Two weeks ago, we asked whether Interior Secretary Ken Salazar considered himself above the law by ignoring court orders to resume the permitting process for deepwater drilling in the Gulf of Mexico. Now we learn that Salazar may have misled Congress and the public on the number of drilling permit applications he is ignoring.
Appearing today on CNBC, Steven Rattner, the former head of President Obama's auto task force, made some surprising observations that undermine his previously articulated optimism about the future of bailed-out General Motors. Although he cleverly tried to lump Ford in with GM, he acknowledged GM's recent reliance on incentives to sell autos:
Environmental pressure group Ceres, whose primary activity is to drive corporations to report their greenhouse gas emitting activities and disclose climate risk in their Securities and Exchange Commission filings, recently released a report that outlines exactly what companies should be disclosing.
Last week, the Volt, GM's signature hybrid vehicle, turned in a lackluster performance in its first series of road tests by Consumer Reports. CR told Reuters on Monday that "when you look at the finances, [the Volt] doesn't make any sense." The publication went on to note that the Volt was "not particularly efficient as an electric vehicle and not particularly good as a gas vehicle... This is going to be a tough sell to the average consumer."
General Motors announced today that its Chief Financial Officer, Chris Liddell, will be leaving the company on April 1st. GM shares hit a new low of $30.95 on the news. Mr. Liddell joined GM in January of 2010. Having served for over a year, Liddell has exceeded the average stay of top executives at GM. GM has gone through three CEOs since they emerged from bankruptcy in June of 2009.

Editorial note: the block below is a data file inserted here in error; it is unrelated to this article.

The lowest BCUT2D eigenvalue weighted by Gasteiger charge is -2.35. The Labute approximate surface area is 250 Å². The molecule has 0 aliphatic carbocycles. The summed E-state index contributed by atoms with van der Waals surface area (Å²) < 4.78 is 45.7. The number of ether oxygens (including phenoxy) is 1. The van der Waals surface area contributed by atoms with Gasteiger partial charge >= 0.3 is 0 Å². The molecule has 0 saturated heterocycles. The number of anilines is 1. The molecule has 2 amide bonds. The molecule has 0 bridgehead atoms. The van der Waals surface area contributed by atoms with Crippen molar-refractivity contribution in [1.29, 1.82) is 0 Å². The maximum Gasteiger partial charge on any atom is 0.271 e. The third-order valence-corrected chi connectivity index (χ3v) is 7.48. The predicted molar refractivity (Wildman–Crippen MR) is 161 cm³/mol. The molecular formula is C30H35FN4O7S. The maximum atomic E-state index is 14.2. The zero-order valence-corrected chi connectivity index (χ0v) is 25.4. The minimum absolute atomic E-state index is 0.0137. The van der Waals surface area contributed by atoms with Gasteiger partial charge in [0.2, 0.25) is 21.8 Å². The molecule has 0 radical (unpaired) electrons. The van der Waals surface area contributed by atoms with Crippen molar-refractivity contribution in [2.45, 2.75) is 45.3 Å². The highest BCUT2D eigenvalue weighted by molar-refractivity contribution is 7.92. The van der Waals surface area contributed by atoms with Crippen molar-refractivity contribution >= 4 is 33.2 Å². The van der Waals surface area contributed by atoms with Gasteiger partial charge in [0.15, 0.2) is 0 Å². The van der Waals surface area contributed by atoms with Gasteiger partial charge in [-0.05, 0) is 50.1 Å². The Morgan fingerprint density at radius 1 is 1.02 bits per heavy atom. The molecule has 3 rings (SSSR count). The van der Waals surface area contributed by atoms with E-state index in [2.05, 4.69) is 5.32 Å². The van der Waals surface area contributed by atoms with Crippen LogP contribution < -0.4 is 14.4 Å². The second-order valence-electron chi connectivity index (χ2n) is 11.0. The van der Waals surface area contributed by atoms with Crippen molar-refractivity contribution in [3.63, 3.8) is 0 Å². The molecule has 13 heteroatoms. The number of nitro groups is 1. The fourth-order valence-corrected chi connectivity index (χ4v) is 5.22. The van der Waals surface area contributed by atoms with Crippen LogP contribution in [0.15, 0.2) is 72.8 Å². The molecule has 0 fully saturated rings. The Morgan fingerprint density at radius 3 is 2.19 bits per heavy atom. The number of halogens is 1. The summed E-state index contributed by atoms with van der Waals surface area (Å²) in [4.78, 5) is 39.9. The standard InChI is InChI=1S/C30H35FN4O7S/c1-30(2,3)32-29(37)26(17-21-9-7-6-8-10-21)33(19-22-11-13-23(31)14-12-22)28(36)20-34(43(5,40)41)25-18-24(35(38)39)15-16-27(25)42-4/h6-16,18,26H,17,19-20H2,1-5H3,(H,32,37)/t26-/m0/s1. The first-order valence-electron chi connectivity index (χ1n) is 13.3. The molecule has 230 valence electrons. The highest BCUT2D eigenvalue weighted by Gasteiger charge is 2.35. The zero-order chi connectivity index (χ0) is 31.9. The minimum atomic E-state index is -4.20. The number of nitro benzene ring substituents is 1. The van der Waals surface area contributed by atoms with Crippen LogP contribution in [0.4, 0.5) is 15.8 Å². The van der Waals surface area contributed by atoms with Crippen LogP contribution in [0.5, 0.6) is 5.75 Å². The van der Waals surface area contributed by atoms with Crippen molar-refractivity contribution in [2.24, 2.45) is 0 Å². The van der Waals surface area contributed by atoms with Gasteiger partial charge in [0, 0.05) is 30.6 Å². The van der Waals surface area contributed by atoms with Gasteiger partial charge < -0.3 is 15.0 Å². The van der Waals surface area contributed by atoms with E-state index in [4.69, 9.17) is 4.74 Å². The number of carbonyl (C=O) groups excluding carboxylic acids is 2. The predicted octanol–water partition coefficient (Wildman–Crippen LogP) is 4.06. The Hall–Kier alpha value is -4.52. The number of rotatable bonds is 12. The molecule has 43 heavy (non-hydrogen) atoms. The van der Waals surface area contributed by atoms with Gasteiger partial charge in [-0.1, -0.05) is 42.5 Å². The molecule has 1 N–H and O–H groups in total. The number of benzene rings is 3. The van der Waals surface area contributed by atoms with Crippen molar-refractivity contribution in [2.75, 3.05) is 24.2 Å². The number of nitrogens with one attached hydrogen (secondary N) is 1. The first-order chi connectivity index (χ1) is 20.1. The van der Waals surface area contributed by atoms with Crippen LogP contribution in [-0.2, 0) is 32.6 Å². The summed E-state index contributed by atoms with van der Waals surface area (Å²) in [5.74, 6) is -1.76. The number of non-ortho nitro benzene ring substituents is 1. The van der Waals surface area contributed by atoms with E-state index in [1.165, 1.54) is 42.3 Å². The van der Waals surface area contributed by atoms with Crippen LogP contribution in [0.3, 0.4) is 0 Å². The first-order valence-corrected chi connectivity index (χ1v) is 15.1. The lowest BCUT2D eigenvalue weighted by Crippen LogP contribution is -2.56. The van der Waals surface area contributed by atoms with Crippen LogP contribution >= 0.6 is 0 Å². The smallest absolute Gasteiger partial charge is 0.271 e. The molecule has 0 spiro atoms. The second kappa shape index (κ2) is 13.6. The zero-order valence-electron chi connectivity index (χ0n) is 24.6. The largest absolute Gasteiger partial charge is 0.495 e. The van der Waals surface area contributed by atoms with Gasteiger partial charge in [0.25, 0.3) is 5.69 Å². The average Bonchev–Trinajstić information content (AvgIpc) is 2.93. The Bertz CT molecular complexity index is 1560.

From the 1st quarter through the 4th quarter of 2010, GM's lobbying expenses more than doubled from $1.8 million to $3.89 million - a 113% increase. After all, when the government is your largest shareholder, your company execs will inevitably be spending an inordinate amount of time cozying up to Washington politicians.
Moreover, GM's lobbyist team reads like a who's who of the government bailout business. And why wouldn't it? When you're lobbying Washington to privatize gains for your clients and socialize their losses among taxpayers, you hire those firms with the most experience representing other notorious companies that received massive bailouts by U.S. taxpayers - Fannie Mae, Freddie Mac, Goldman Sachs, AIG and others.
News coverage of General Motors over the past few weeks has painted an increasingly glowing picture, but here's a dose of reality: GM still has not repaid taxpayers for the bailout and it's looking less and less like taxpayers will ever be made whole.
General Motors' stock hit an all-time low today of $31 and change. That's right, "all-time." Today's GM is a new company that did not exist two years ago. In an effort to shed liabilities and force sacrifices from creditors while protecting the UAW, GM emerged from bankruptcy as a totally new company. The media inaccurately reported that GM had its best earnings since 1999, but it has not given a clear picture of the situation at GM. Biased media coverage is a story in itself, but let's look at why GM has not done as well as the pundits predicted, and why it is likely to continue to struggle.